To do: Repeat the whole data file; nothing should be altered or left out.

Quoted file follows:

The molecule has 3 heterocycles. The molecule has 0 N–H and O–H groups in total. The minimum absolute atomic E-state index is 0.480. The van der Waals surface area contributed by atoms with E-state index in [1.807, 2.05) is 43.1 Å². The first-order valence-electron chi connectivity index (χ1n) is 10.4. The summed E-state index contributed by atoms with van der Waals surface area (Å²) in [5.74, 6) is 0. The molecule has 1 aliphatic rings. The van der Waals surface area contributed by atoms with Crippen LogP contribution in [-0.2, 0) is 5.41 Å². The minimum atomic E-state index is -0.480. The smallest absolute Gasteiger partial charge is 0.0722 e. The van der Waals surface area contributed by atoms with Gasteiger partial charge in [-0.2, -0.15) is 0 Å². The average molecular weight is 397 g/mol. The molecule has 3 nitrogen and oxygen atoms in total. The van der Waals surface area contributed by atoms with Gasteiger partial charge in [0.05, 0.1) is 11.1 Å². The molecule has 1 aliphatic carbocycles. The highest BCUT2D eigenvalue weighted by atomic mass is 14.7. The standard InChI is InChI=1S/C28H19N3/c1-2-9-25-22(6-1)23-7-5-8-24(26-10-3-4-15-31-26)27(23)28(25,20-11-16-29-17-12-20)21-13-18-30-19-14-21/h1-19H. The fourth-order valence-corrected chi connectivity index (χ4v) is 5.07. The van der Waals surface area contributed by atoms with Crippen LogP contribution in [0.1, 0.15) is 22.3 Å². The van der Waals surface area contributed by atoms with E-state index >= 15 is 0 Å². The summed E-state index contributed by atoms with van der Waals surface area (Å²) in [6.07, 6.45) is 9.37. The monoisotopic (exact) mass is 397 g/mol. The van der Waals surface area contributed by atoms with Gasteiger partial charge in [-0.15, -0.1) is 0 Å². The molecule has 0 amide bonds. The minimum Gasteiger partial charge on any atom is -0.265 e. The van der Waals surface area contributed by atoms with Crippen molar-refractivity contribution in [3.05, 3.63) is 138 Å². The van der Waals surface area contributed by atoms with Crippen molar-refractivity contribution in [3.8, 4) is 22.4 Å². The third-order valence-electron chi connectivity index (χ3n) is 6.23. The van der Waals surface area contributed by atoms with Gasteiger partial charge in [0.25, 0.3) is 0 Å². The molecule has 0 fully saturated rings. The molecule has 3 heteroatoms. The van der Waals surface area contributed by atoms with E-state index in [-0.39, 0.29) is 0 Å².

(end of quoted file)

The molecule has 3 heterocycles. The molecule has 0 N–H and O–H groups in total. The minimum absolute atomic E-state index is 0.480. The van der Waals surface area contributed by atoms with E-state index in [1.807, 2.05) is 43.1 Å². The first-order valence-electron chi connectivity index (χ1n) is 10.4. The summed E-state index contributed by atoms with van der Waals surface area (Å²) in [5.74, 6) is 0. The molecule has 1 aliphatic rings. The van der Waals surface area contributed by atoms with Crippen LogP contribution in [-0.2, 0) is 5.41 Å². The minimum atomic E-state index is -0.480. The smallest absolute Gasteiger partial charge is 0.0722 e. The van der Waals surface area contributed by atoms with Gasteiger partial charge in [-0.2, -0.15) is 0 Å². The average molecular weight is 397 g/mol. The molecule has 3 nitrogen and oxygen atoms in total. The van der Waals surface area contributed by atoms with Gasteiger partial charge in [0.05, 0.1) is 11.1 Å². The molecule has 1 aliphatic carbocycles. The highest BCUT2D eigenvalue weighted by atomic mass is 14.7. The standard InChI is InChI=1S/C28H19N3/c1-2-9-25-22(6-1)23-7-5-8-24(26-10-3-4-15-31-26)27(23)28(25,20-11-16-29-17-12-20)21-13-18-30-19-14-21/h1-19H. The fourth-order valence-corrected chi connectivity index (χ4v) is 5.07. The van der Waals surface area contributed by atoms with Crippen LogP contribution in [0.1, 0.15) is 22.3 Å². The van der Waals surface area contributed by atoms with E-state index >= 15 is 0 Å². The summed E-state index contributed by atoms with van der Waals surface area (Å²) in [6.07, 6.45) is 9.37. The monoisotopic (exact) mass is 397 g/mol. The van der Waals surface area contributed by atoms with Gasteiger partial charge in [-0.15, -0.1) is 0 Å². The molecule has 0 amide bonds. The minimum Gasteiger partial charge on any atom is -0.265 e. The van der Waals surface area contributed by atoms with Crippen molar-refractivity contribution in [3.05, 3.63) is 138 Å². The van der Waals surface area contributed by atoms with Crippen molar-refractivity contribution in [3.8, 4) is 22.4 Å². The third-order valence-electron chi connectivity index (χ3n) is 6.23. The van der Waals surface area contributed by atoms with Gasteiger partial charge in [0.25, 0.3) is 0 Å². The molecule has 0 fully saturated rings. The molecule has 3 heteroatoms. The van der Waals surface area contributed by atoms with E-state index in [-0.39, 0.29) is 0 Å².